Managing your mental health in Winter

Winter is a tricky time for many of us, myself included. The lack of light can cause low mood, certainly the isolation many of us are experiencing does and the anxiety that comes with wanting the perfect Christmas and completing seemingly endless to-do-lists. 

So, it’s time to implement a strategy to help you manage. 

1. Mood lighting Reframe “dark and gloomy” 

as “cosy and inviting” by getting the fairy lights going, the blankets out and get some candles on the table at dinner time. Who cares if it’s not December?! It’s winter and that’s a good enough reason.



2. Take a Vitamin D supplement Our main sources of Vitamin D are sunshine and food. However with modern farming methods, we don’t get the required amount of vitamin D in our food, so we’re already lacking it this far North. Over winter this gets worse which can lead to low mood, so add in a supplement. 

3. Find relevant positive affirmations Remind yourself regularly that Christmas does not have to be perfect. Use a positive affirmation like “I release the need for perfection” every time you find yourself worrying about getting the right present, wrapping paper, the best food etc. 

4. Use scents Anxiety is proven to be linked to your sense of smell. Smells can trigger anxiety and anxiety can trigger a heightened sense of smell, and so on. However this information can be used to your advantage. Lavender, Rosemary and Ylang Ylang are proven to reduce cortisol levels so get out the essential oils or scented candles and


5. Reach out to family and friends I know we’re all on social media and you know what your brother had for lunch and where your Mum took the dog for a walk today already, but pick up the phone anyway, or even better draw them a picture or write them a card or letter and pop it in the post. It feels much better sending or receiving a card than it does giving or receiving a like on a Facebook post. Being part of a community and family is linked with happiness.


6. Invest time in relaxation This pays off big time! Listening to a relaxation, before you go to bed can help you wake up in a good mood. I personally find that if I take 15 minutes to sit and calm myself when I feel anxious, I can get much more done in the following few hours. This is because I find it easier to focus and think clearly, rather than making mistakes and having to redo things. So it actually saves time over all to spend time on relaxation.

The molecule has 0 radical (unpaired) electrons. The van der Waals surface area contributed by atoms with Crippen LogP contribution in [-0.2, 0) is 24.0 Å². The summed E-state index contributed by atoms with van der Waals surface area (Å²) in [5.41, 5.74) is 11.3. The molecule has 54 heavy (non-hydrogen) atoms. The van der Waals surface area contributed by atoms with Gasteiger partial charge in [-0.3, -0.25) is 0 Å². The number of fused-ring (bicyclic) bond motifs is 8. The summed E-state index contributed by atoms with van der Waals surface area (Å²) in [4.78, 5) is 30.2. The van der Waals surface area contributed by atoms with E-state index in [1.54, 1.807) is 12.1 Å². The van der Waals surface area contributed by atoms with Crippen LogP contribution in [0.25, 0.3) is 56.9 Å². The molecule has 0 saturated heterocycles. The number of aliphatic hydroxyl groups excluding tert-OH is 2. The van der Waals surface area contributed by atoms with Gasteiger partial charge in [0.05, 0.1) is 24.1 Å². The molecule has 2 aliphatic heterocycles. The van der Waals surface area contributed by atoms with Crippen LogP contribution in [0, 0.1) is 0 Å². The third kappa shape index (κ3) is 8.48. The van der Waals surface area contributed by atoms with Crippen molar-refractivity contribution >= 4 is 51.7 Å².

7. Eat well Now I don’t necessarily mean eat healthy, because eating foods you like can also boost your mood. But good mood boosting foods include oats, fruit and vegetables, nuts and dark chocolate, so keep them in mind when you’re planning your meals for the week as you can sneak them into meals you like.

8. Practice Gratitude

I grant you, this one is going to be trickier than usual this winter. It’s been a hard year for even the most positive of people. It doesn’t matter how big or small this gratitude is. You could be grateful for central heating, or that you made it through 2020 with a roof over your head, that you are safe. Taking time to think of things you are grateful for, reduces stress and calms


These tips I have learned and practiced over the years and they’re where my idea for Winter Wellness toolboxes came from. I wanted to be able to put everything I know about staying calm and positive over winter, into a handy little box to make them easy to access. So all of these tips (apart from the vitamin D supplement) have been covered in the contents of the boxes. There are tealights for mood lighting and smell. There are positive affirmations for reframing your thoughts. There are postcards to help you reach out to friends and family in a more meaningful way. There is an online relaxation. And there are seasonal, warming recipes that include mood balancing ingredients. Give yourself or a friend the gift of positivity and calm this Christmas! Click here for more info